NICE has revealed the final list of targets in eight areas that it recommends the quality premium for GP practices is tied to, which include mortality for cancer and respiratory disease and patient experience of GP out-of-hours services.
The list of areas CCGs are likely to be assessed on also includes reducing the number of people with dementia on antipsychotics, emergency admissions for conditions that do not normally require hospital admission and the proportion of patients ‘feeling supported to manage their own condition’.
The Commissioning Outcomes Framework (COF) has been developed by the NHS Commissioning Board and NICE, and forms the basis of how the performance of CCGs will be assessed. This performance will dictate the quality-premium payments made to GP practices.
A statement from NICE says: ‘The COF will allow the NHS Commissioning Board to identify the contribution of CCGs to achieving the priorities for health improvement in the NHS Outcomes Framework, while also being accountable to patients and local communities.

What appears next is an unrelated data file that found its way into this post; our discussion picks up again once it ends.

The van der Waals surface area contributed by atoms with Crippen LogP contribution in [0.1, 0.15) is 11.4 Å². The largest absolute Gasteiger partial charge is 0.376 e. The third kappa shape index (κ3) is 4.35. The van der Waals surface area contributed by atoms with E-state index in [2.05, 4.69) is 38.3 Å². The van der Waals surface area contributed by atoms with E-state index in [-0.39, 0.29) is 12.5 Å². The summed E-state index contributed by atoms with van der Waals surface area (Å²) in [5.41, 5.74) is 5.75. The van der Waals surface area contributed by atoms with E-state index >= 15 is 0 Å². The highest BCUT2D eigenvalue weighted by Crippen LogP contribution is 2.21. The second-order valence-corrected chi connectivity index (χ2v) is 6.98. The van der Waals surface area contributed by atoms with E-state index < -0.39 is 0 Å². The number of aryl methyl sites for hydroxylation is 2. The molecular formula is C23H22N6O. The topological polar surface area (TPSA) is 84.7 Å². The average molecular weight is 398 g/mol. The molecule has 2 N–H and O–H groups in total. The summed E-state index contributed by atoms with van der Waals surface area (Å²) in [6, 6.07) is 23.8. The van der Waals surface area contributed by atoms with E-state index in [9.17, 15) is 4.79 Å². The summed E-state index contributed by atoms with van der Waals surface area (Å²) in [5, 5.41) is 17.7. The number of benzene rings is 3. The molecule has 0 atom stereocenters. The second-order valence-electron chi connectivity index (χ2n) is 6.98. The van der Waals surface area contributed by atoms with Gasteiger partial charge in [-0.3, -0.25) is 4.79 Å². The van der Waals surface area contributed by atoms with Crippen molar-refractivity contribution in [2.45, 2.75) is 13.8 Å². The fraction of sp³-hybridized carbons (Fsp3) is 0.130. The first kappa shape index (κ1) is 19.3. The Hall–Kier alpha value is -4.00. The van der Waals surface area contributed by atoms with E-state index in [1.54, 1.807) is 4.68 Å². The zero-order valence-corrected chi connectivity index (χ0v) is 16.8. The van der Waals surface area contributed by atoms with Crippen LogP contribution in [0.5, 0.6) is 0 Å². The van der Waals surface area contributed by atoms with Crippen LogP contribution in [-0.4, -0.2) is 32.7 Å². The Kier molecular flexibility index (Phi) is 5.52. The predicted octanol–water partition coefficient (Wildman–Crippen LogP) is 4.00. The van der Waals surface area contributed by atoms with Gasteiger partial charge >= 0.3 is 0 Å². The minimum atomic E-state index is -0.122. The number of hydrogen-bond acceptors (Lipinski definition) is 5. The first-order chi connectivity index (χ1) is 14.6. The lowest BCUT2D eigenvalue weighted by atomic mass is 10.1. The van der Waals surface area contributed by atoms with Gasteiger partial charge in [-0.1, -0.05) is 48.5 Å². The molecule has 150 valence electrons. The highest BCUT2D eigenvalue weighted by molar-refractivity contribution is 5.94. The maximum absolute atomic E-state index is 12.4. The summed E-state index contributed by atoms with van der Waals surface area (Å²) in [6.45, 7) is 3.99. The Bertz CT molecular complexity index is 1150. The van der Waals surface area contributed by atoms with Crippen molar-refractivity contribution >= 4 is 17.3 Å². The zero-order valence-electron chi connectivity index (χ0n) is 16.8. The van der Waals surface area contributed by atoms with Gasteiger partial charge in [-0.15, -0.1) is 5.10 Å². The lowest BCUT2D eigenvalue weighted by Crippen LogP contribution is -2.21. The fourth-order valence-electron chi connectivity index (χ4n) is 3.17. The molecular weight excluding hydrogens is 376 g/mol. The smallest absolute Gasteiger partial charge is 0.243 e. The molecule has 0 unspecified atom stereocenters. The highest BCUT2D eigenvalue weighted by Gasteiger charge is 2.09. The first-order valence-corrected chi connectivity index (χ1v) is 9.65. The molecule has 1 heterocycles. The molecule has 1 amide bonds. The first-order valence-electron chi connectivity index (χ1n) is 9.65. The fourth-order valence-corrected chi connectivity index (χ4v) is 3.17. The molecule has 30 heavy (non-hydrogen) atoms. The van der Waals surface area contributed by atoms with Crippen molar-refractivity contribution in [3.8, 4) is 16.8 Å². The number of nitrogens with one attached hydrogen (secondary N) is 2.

‘It will also enable CCGs to benchmark their performance and identify priorities for improvement.’
Commenting on the new indicators, GPC Chairman Laurence Buckman said: ‘Some of the indicators are more problematic than others. Many are population dependent, for things that GP’s or commissioners can’t influence.’
‘But we will work with the Government to make these indicators as good as they can be under the understanding that the basis for which they are collected- the linking to financial targets- are wrong. These are NICE’s suggestions not the law, and we are happy to consider NICE’s suggestions.’
Dr Peter Holden, a negotiator for the GPC said: ‘These indicators sound like political sound-bitery, with ministers saying what people want to hear. The Government says ‘We want localism’ but, within a fixed cost envelope, tell us what to spend on. It’s all very well putting these things into the framework, they have to resource it.’
‘Clearly one wants to see good care. But what’s not understood is that a patient with skin cancer probably damaged their mole 60 years ago and we can’t undo that damage with rules for outcomes.’